Dr Cay thinks back on AAIR 2010
14 February 2011
The AAIR Forum 2010 in Geelong was my first ever in Australia, and one of the best in Institutional Research (IR) that I have attended, since my appointment in this field 14 years ago. Although I had been considering this conference for years and my submission of an abstract had been at the last minute, the many hours spent on the paper and travel arrangements were well worth the investment.
All the requirements spelt out on the website and e-mails were crystal clear; the company organizing the forum did an excellent job; but it was the personalised communication, from Dave Marr and others, that set the tone of warmth and professionalism. Having occupied most portfolios on the SAAIR executive, including hosting a forum in my hometown, I was really appreciative of all the behind-the-scenes work that leads to a successful event such as this.
The program was an eclectic mix of what is basic to IR, yet reflected the topical trends that are discernable at Forums of AIR, EAIR and SAAIR. Currently papers on Data Warehousing (beyond MIS), for greater integration of data and information, from production systems, surveys, etc.; predictive models for student success; or “at risk” triggering, etc. are prevalent.
Constant themes like quality, faculty aspects (scarcity, salaries, supervisors, etc.), student admissions, university funding, university types, who may offer what programme, research, etc., remain – yet the contents are up to date and the emphasis is more on the strategic inclusion of findings for use in Business Intelligence i.e. higher education is showing a greater application of IR in its management of institutions and systems.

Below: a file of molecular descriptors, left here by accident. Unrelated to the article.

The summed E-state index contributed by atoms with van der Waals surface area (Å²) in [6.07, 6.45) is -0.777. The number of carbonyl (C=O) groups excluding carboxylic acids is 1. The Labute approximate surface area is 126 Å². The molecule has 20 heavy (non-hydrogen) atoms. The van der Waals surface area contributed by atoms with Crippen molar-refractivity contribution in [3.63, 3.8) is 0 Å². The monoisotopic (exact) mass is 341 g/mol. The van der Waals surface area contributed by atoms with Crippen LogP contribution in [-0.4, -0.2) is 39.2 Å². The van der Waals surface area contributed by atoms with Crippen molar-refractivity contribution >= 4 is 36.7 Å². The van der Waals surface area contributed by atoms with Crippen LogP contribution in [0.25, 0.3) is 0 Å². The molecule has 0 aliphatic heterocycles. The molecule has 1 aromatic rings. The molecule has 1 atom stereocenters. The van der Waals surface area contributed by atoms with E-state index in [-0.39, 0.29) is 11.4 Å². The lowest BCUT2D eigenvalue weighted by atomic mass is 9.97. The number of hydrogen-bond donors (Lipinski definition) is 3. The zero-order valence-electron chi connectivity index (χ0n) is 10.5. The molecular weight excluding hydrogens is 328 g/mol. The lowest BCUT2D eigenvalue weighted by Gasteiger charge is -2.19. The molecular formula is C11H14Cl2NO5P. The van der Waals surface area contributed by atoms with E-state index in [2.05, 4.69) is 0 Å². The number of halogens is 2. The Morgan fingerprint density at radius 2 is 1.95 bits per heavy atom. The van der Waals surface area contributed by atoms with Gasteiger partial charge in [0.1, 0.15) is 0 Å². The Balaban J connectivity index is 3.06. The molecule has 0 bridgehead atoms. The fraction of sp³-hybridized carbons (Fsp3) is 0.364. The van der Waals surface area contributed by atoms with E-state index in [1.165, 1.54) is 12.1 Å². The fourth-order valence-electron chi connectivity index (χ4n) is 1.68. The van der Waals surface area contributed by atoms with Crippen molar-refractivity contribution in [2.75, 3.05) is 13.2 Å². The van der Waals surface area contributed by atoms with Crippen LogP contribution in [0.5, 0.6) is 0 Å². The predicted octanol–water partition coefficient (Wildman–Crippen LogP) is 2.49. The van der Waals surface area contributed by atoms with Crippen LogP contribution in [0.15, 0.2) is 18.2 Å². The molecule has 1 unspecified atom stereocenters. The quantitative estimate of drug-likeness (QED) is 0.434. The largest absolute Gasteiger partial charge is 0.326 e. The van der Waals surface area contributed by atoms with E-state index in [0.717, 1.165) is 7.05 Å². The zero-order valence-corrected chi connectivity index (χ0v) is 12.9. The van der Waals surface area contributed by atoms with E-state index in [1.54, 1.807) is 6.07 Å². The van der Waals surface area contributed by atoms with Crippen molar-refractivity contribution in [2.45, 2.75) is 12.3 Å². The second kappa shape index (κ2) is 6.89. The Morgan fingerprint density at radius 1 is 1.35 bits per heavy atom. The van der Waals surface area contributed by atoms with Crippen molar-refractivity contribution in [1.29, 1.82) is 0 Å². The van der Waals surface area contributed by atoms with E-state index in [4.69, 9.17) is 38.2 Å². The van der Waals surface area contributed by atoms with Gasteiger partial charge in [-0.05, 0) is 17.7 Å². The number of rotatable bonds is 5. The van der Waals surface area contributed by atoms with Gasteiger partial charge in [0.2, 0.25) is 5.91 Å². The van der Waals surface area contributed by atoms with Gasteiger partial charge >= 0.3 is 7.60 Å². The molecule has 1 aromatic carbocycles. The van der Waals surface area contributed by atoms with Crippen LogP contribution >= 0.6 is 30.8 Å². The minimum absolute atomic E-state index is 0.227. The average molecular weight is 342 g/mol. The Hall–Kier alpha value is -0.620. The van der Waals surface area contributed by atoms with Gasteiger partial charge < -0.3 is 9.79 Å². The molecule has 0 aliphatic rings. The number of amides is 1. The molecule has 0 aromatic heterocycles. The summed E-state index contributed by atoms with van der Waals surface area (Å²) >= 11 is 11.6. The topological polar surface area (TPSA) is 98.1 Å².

Unfortunately I missed some of the best presentations (clashes of choice between parallel sessions). With my diverse interests, I love the variety and confluence of issues as well as the difference we (IR) can make to student and institutional success. The latter was clearly illustrated by the small sample of great work being done in Australia and New Zealand, and the willingness to share best practice.
The USA has been groundbreaking in IR, but the academic literature is overwhelmed by American publications. Information searches yielded very few references to IR publications from other continents. One reaction is indignation, since IR forums, like AAIR, show that excellent projects and research are carried out everywhere!
The professional way in which colleagues at AAIR shared valuable advice and resources with me or invited my participation in SIG’s, was sincerely appreciated. It goes to show that personal socializing (surrounded on all sides by the sea!) and networking cannot be supplanted by all the electronic communication media.
My daughter and I crammed in some sight-seeing, like a full-day trip along the Great Ocean Road and a lot of walking in Melbourne central city. My “Australian experience”, dear editor, was well worthwhile, and fun on top of it.
Any delegates or AAIR members, like Ms Palermo, who are interested in visiting South Africa or participating in an SAAIR forum (usually late September) are most welcome to contact me or the executives of SAAIR. We would love to return the hospitality we enjoyed – thanks again!
Dr Cay van der Merwe
Central University of Technology